App Store Doubts
Instapaper’s Marco Arment recites a litany of iPhone app developer woes, and sums them up with an important observation: “Apple thinks this is good enough.”
It’s not just a business model problem; it’s a potential disaster for mobile software innovation. To sell software for the iPhone, you have to get Apple’s approval. The approval process turns out to be a mess, and this – much more than the 30% overhead – threatens to wreck the marketplace. If you can’t predict whether Apple will let you sell your software, you can’t invest in making good software.
- The dominant platform offers thousands of choices, but only when authorized through a single source.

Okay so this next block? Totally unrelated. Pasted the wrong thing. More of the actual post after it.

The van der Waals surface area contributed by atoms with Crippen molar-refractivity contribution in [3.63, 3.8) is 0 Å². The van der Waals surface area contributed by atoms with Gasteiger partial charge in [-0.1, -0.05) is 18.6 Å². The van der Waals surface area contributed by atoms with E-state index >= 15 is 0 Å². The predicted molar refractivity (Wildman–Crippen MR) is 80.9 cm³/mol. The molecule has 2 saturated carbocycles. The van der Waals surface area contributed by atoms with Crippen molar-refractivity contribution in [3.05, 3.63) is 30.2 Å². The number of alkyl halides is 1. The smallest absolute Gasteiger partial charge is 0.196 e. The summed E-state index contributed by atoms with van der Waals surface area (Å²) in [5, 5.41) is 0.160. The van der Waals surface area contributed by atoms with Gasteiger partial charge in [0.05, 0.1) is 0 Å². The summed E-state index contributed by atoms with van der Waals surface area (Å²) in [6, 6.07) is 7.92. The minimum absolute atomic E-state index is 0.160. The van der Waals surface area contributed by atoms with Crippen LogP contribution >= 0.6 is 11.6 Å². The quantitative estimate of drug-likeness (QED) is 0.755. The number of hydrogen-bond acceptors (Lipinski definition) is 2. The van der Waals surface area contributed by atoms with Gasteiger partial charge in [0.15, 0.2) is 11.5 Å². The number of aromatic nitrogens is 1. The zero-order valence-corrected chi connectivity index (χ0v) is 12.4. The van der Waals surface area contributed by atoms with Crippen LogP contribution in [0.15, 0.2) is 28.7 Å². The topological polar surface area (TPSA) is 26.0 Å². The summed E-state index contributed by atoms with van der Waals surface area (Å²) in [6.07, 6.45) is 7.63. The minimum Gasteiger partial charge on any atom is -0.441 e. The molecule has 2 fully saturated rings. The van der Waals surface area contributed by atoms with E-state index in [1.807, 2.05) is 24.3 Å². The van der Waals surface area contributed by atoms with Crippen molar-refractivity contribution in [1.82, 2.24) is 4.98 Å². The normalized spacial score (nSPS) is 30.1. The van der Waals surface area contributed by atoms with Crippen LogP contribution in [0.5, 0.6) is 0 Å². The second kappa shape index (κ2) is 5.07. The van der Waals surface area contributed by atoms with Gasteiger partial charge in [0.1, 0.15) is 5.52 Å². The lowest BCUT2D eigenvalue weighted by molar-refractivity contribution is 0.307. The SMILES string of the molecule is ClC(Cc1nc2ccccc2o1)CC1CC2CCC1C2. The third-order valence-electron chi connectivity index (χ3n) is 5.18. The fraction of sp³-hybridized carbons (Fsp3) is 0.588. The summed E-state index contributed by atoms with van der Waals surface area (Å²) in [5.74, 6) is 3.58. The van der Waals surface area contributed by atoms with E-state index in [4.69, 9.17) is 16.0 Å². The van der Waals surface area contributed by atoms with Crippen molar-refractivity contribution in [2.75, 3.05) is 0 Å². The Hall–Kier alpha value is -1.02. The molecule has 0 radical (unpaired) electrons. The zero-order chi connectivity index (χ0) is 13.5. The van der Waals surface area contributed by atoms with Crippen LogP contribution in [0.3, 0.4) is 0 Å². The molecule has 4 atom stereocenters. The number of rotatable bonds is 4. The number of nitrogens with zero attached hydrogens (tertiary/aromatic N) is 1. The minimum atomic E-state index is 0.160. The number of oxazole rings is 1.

- The dominant price point is so low that the penalty for selling garbage is slight.
- Authorization is always slow and often capricious.
- The age-rating system is obviously doomed, since noisy groups assert that almost every aspect of existence is unsuitable for children.
- The result is that most applications are barely-functional junk, and star applications are often little more than slight papering-over of the built-in APIs or of familiar genres.
The last two featured games I bought — the only games I purchased by browsing, as opposed to personal recommendations from Web celebs — were crap. I’ll probably stop buying stuff from the app store unless someone like Gruber or PeterMe extolls it.
That’s a disaster for software innovation. And the last, best hope for an alternate mobile platform.
But I’ve still got an iPhone in my pocket.